vibrations which reach the hand are useless. The amount of vibration you feel in your hand
is no sign of quality but rather a matter of personal taste.

4) Finally, because the handle is so light compared to the blades face with rubbers the blade
gets “head heavy”. If we now accelerate our arm and hand, the wrist/handle region can be
accelerated faster then the blades face with the rubbers and our fingers ( remember:
moment of inertia: ability to withstand a acceleration ). This leads to a natural “snap” of the
wrist region and to an usually better stroke. The drawbacks are the increased forces on the
wrist and a slightly more unstable blade movement.

A common example of this “hole idea” is Stigas so called WRB system.

As interesting side note, most times only the thick center ply receives this hole. The reason
for this will be explained later on.

Please also note how the wood ply below the top plies are placed in an 90° angle to the top
ply. The reason for this will also be explained later on.

3.2 A hole in the wood grip


After understanding the idea from above, it’s no big mental leap to apply this idea to the
grip. Here’s a nice picture of user “fatt” from mytabletennis.net.

We remove a hole from the wood grip and get the same advantages and disadvantages as
above.

A common example is the Donic Senso Carbon. As you can see from the linked pdf file,
they offer two versions, V1 and V2. Applying our knowledge from above, we can forecast
their properties before Donic tells us. The V1 has a higher speed (rebound height at
membrane mode) because the “wall” of the air filled void is closer to the blades face. On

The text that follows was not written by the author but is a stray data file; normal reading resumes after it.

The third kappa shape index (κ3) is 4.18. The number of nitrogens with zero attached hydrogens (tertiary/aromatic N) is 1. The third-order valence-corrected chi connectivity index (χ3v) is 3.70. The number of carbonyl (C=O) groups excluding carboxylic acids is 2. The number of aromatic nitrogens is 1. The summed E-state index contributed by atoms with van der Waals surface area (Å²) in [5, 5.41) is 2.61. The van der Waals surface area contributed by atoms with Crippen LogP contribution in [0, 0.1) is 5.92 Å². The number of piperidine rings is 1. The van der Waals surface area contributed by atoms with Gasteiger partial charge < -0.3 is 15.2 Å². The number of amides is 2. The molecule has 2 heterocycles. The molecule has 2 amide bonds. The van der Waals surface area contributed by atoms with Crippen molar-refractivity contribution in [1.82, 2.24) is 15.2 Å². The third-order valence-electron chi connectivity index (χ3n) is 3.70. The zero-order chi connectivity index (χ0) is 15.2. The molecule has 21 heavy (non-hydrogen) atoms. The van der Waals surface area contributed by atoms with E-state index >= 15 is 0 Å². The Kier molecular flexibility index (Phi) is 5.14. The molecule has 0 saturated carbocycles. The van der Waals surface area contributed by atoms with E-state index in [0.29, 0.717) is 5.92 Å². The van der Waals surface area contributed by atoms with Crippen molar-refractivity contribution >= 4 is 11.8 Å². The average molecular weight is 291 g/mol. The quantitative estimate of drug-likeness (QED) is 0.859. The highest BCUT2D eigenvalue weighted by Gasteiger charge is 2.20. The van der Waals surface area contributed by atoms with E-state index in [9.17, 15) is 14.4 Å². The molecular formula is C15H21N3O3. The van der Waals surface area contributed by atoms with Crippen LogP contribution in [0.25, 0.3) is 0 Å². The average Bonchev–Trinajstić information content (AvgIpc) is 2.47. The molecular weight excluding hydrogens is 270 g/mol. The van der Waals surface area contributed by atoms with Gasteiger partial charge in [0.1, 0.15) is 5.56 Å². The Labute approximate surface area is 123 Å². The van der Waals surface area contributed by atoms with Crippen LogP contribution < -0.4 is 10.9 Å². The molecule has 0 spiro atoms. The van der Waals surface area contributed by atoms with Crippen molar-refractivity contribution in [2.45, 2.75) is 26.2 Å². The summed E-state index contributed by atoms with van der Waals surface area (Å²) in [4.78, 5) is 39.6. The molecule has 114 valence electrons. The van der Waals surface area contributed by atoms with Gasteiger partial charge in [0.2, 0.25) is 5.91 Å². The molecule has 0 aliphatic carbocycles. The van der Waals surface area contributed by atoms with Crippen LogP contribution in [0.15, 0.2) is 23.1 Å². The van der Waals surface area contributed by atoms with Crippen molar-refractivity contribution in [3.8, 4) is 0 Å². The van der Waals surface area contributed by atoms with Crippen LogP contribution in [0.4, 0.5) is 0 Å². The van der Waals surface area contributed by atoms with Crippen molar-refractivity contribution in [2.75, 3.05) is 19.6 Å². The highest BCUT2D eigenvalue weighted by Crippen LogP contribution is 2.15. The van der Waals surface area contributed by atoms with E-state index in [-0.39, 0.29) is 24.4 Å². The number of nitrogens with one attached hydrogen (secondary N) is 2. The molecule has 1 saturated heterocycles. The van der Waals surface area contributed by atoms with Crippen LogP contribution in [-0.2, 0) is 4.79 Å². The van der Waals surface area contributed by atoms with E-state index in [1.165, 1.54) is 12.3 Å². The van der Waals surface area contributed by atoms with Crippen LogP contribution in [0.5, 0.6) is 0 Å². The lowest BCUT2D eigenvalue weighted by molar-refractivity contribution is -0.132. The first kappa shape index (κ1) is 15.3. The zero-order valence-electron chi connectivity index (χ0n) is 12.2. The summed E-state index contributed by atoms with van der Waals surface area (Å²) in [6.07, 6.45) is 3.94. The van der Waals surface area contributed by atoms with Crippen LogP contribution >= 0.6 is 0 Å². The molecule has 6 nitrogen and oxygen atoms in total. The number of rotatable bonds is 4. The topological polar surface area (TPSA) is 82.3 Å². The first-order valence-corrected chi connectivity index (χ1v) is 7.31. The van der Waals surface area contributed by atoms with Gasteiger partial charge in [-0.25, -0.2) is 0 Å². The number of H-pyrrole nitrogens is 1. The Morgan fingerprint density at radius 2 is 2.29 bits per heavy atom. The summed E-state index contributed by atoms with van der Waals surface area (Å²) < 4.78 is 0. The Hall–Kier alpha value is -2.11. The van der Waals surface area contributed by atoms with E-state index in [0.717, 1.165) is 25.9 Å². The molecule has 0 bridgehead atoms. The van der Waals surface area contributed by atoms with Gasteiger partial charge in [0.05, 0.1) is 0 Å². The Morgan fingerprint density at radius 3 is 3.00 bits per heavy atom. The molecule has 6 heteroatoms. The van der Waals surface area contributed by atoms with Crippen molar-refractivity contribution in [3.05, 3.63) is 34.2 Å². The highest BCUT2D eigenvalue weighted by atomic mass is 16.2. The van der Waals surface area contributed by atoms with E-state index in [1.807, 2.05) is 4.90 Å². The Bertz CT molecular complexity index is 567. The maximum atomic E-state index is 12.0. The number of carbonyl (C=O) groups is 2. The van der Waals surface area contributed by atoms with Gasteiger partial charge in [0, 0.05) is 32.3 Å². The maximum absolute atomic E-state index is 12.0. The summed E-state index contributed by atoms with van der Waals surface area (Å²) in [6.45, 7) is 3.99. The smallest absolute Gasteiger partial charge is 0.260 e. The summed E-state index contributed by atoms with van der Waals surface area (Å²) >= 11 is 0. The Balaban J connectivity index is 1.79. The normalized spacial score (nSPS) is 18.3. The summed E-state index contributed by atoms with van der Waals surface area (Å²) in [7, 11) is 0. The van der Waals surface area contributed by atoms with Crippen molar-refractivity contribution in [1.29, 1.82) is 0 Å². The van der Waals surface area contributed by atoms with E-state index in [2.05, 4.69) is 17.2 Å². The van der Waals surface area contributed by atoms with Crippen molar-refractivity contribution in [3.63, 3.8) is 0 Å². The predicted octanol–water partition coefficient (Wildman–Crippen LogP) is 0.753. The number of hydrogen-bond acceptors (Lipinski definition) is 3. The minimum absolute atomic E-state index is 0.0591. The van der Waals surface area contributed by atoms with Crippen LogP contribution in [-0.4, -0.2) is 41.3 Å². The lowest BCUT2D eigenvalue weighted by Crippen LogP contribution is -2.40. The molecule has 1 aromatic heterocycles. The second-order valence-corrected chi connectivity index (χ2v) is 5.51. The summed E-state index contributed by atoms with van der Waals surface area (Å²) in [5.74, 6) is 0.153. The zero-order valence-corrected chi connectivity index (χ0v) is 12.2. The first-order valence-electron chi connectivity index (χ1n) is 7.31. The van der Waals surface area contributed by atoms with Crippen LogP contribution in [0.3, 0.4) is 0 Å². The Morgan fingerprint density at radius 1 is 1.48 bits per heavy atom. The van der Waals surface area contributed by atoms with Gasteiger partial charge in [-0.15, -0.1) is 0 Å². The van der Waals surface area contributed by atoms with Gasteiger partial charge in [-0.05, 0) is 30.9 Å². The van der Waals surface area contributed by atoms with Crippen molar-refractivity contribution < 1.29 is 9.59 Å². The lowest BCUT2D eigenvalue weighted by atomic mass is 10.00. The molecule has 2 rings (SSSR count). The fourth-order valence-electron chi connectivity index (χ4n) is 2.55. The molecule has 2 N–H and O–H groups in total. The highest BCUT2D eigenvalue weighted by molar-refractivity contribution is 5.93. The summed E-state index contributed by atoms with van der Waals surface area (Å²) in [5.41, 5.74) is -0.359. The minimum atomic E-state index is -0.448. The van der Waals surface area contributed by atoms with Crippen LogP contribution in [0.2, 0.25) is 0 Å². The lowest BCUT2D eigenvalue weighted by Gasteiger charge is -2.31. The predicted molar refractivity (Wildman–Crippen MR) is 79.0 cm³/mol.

the contrary, the V2 has only a tiny air gap end the handles end and hence the blade is
slower ( Donic phrased it differently 😉 ).

Many manufacturers are so afraid of their buyers ( and their superstition ), that they don’t
explicitly state they they use a hollow handle and/or grip.

3) Carbon | Need for Speed


For this section you’ll need an apple and a pillow (no joke).

[Experiment 1] Throw the apple up in the air and let it fall on your open flat hand. From a
suitable height this should slightly hurt.

[Experiment 2] Now do the same but move your hand towards the apple ( pretend to push
the ball up with your hand ). This should hurt a bit more and your apple will get (more)
brown spots.

[Experiment 3] Finally do the same two experiments with the pillow on top of your hand (
you can also use a winter glove instead of a pillow ).

At this point you might eat the apple because it’s of no further use and hasn’t developed
brown (yet).

Before we explain the table tennis relevance, let’s discuss what happened on our apple
“iBounce” experiment.

The apple applies a force onto our hand. On the contrary you apply a force with your hand
onto the apple with resisting this force. Some of the impact energy is gone because you
surely moved your hand a bit down while the apple landed on your palm ( try to do the
experiment again but lay your hand onto the table incase you haven’t eaten the apple yet ).
Additionally the apple got a bit damaged aswell on its inner side.

If you remember the result from the second experiment where your hand moved towards
the ball, the apples force was still the same but your hand applied a bigger force onto the
ball.
You may have been able to push the apple a bit up, but your hand should have hurt more
and the apple should have gotten one more scar aswell.

The pain in your hand and the apples deformation might be summed up as ‘shock’, energy
lost due to the apples deformation and the pain in your hand.

Now we have two options. We can cushion our hand and forge an iron fist around it to
damp the shock for your hand and ‘show strength’ into the apples direction. Sadly the apple
will be damaged even more this way. We have chosen option two, by using a pillow. This
reduced the shock almost completely and neither our hand nor the apply where damaged.
Additionally we should have been able to throw the apple a bit higher.